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3 Psychological Laws of Performance Marketing

Anchoring Bias

Anchoring bias occurs when people rely too much on pre-existing information or the first information they find when making decisions. For example, if you first see a T-shirt that costs $1,200 – then see a second one that costs $100 – you’re prone to see the second shirt as cheap. Whereas, if you’d merely seen the second shirt, priced at $100, you’d probably not view it as cheap. The anchor – the first price that you saw – unduly influenced your opinion.

This initial information affects subsequent judgements and achoring often works even when the nature of the anchor doesn’t have any relation with the decision at hand. It’s useful tool to increasing percieved value.

Tinder’s pricing table shows the most expensive subscription first (the anchor) so that the other plans look inexpensive in comparison. They’ve included social proof with the ‘most popular’ tag in the most expensive option and removed the buy barrier from the button replacing with the more innocent “continue”.

Hicks Law

Hick’s law is a psychological principle which states that the more options are available to a person, the longer it will take for him or her to make a decision about which option is best.

When presenting options on a landing page try not to offer too many by reducing the number of options or finding ways to hide specific items. Always consider, do these things need to be displayed at once?

If you can’t minimise options, try putting them in a skimmable order and make sure the items are familiar.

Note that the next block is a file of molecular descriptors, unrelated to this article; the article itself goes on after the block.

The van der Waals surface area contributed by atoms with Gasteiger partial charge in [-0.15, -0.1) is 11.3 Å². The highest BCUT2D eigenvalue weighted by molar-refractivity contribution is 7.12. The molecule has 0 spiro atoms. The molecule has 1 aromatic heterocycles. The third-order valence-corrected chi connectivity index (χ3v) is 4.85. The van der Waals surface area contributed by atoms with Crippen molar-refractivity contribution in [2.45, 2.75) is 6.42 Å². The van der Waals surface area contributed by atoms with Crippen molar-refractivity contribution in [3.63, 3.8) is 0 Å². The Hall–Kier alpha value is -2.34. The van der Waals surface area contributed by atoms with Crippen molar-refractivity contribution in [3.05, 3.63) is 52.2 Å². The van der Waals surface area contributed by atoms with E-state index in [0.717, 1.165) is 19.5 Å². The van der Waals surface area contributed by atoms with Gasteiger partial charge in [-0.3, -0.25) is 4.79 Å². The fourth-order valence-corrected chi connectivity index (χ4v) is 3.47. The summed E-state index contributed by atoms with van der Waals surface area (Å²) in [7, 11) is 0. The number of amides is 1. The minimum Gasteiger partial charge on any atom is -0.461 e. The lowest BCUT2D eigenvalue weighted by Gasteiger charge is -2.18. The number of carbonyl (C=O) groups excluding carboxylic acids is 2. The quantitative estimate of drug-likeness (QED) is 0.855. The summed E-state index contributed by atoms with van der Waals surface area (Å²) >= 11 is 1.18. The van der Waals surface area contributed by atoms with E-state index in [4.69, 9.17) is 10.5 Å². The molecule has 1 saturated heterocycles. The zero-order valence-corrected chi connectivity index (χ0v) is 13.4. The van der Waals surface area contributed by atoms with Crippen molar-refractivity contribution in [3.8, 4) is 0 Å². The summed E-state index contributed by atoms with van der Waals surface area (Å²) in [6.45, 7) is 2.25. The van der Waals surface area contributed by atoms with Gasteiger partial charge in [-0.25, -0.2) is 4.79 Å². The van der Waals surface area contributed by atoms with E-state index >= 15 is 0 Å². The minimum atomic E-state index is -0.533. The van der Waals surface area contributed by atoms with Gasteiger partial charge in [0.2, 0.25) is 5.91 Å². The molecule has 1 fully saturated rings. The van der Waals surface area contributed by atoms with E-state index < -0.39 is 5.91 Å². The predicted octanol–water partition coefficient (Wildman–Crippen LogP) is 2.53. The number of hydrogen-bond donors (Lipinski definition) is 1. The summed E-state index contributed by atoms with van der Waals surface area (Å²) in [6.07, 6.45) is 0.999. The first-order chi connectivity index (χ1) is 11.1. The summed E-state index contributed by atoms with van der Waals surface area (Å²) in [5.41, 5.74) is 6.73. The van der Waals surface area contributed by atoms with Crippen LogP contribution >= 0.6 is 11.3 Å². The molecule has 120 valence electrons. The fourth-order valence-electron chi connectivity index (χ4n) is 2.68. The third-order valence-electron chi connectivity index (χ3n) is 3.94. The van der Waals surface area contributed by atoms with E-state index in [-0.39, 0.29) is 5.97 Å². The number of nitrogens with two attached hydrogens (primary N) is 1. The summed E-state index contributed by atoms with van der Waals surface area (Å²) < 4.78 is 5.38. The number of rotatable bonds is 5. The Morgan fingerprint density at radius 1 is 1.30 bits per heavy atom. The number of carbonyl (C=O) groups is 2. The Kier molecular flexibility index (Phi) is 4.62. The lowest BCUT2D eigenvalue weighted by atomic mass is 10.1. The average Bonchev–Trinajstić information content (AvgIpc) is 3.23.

Hicks Law – Man trying to make decision on what drink to purchase

Decoy Effect

In marketing, the decoy effect (or attraction effect or asymmetric dominance effect) is the phenomenon whereby consumers will tend to have a specific change in preference between two options when also presented with a third option that is asymmetrically dominated.

An option is asymmetrically dominated when it is inferior in all respects to one option; but, in comparison to the other option, it is inferior in some respects and superior in others. In other words, in terms of specific attributes determining preferences, it is completely dominated by (i.e., inferior to) one option and only partially dominated by the other. When the asymmetrically dominated option is present, a higher percentage of consumers will prefer the dominating option than when the asymmetrically dominated option is absent.

The asymmetrically dominated option is therefore a decoy serving to increase preference for the dominating option. The decoy effect is also an example of the violation of the independence of irrelevant alternatives axiom of decision theory. More simply, when deciding between two options, an unattractive third option can change the perceived preference between the other two.

Essentially, you create a “no brainer” option like the extra large popcorn for 50c when you’ve already upsold them from $3 to $6.50… because who doesn’t want more popcorn? freaks.

The decoy effect